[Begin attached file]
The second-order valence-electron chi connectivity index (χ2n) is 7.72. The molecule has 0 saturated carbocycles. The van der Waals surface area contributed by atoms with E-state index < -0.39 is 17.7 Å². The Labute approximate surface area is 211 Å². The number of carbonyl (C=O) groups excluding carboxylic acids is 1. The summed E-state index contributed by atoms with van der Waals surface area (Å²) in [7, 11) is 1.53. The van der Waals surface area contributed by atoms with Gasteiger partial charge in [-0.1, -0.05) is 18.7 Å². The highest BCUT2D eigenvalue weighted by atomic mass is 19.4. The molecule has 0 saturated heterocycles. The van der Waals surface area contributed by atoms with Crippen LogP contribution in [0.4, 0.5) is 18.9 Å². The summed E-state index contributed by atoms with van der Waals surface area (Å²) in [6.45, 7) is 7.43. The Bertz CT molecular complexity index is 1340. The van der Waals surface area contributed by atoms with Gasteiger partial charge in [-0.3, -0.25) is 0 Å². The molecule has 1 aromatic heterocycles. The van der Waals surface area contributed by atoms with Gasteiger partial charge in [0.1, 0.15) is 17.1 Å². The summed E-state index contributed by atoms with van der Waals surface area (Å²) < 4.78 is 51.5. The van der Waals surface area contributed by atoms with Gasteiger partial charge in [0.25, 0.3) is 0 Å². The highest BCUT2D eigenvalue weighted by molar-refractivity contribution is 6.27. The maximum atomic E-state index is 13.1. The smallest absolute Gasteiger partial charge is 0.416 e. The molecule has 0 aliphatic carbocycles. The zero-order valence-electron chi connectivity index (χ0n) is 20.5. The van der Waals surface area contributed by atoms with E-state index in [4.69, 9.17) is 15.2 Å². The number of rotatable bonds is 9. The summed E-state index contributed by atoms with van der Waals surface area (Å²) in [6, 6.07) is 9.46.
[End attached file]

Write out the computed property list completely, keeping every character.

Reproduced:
The second-order valence-electron chi connectivity index (χ2n) is 7.72. The molecule has 0 saturated carbocycles. The van der Waals surface area contributed by atoms with E-state index < -0.39 is 17.7 Å². The Labute approximate surface area is 211 Å². The number of carbonyl (C=O) groups excluding carboxylic acids is 1. The summed E-state index contributed by atoms with van der Waals surface area (Å²) in [7, 11) is 1.53. The van der Waals surface area contributed by atoms with Gasteiger partial charge in [-0.1, -0.05) is 18.7 Å². The highest BCUT2D eigenvalue weighted by atomic mass is 19.4. The molecule has 0 saturated heterocycles. The van der Waals surface area contributed by atoms with Crippen LogP contribution in [0.4, 0.5) is 18.9 Å². The summed E-state index contributed by atoms with van der Waals surface area (Å²) in [6.45, 7) is 7.43. The Bertz CT molecular complexity index is 1340. The van der Waals surface area contributed by atoms with Gasteiger partial charge in [-0.3, -0.25) is 0 Å². The molecule has 1 aromatic heterocycles. The van der Waals surface area contributed by atoms with Gasteiger partial charge in [0.1, 0.15) is 17.1 Å². The summed E-state index contributed by atoms with van der Waals surface area (Å²) < 4.78 is 51.5. The van der Waals surface area contributed by atoms with Gasteiger partial charge in [0.25, 0.3) is 0 Å². The highest BCUT2D eigenvalue weighted by molar-refractivity contribution is 6.27. The maximum atomic E-state index is 13.1. The smallest absolute Gasteiger partial charge is 0.416 e. The molecule has 0 aliphatic carbocycles. The zero-order valence-electron chi connectivity index (χ0n) is 20.5. The van der Waals surface area contributed by atoms with E-state index in [4.69, 9.17) is 15.2 Å². The number of rotatable bonds is 9. The summed E-state index contributed by atoms with van der Waals surface area (Å²) in [6, 6.07) is 9.46.